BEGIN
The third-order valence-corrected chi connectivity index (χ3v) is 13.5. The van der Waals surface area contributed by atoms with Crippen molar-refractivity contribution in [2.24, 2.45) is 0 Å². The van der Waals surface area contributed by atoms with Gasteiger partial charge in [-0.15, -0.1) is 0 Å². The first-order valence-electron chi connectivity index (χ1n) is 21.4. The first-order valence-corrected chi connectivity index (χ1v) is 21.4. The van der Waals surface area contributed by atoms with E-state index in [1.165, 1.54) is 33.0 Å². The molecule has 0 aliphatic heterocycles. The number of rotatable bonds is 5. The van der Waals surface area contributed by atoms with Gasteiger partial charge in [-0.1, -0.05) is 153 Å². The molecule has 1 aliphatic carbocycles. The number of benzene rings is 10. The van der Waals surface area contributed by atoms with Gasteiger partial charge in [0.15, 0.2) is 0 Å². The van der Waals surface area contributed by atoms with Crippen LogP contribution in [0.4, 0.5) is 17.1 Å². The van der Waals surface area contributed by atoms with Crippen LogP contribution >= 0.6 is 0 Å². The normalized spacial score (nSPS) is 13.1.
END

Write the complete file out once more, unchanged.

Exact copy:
The third-order valence-corrected chi connectivity index (χ3v) is 13.5. The van der Waals surface area contributed by atoms with Crippen molar-refractivity contribution in [2.24, 2.45) is 0 Å². The van der Waals surface area contributed by atoms with Gasteiger partial charge in [-0.15, -0.1) is 0 Å². The first-order valence-electron chi connectivity index (χ1n) is 21.4. The first-order valence-corrected chi connectivity index (χ1v) is 21.4. The van der Waals surface area contributed by atoms with E-state index in [1.165, 1.54) is 33.0 Å². The molecule has 0 aliphatic heterocycles. The number of rotatable bonds is 5. The van der Waals surface area contributed by atoms with Gasteiger partial charge in [-0.1, -0.05) is 153 Å². The molecule has 1 aliphatic carbocycles. The number of benzene rings is 10. The van der Waals surface area contributed by atoms with Gasteiger partial charge in [0.15, 0.2) is 0 Å². The van der Waals surface area contributed by atoms with Crippen LogP contribution in [0.4, 0.5) is 17.1 Å². The van der Waals surface area contributed by atoms with Crippen LogP contribution >= 0.6 is 0 Å². The normalized spacial score (nSPS) is 13.1.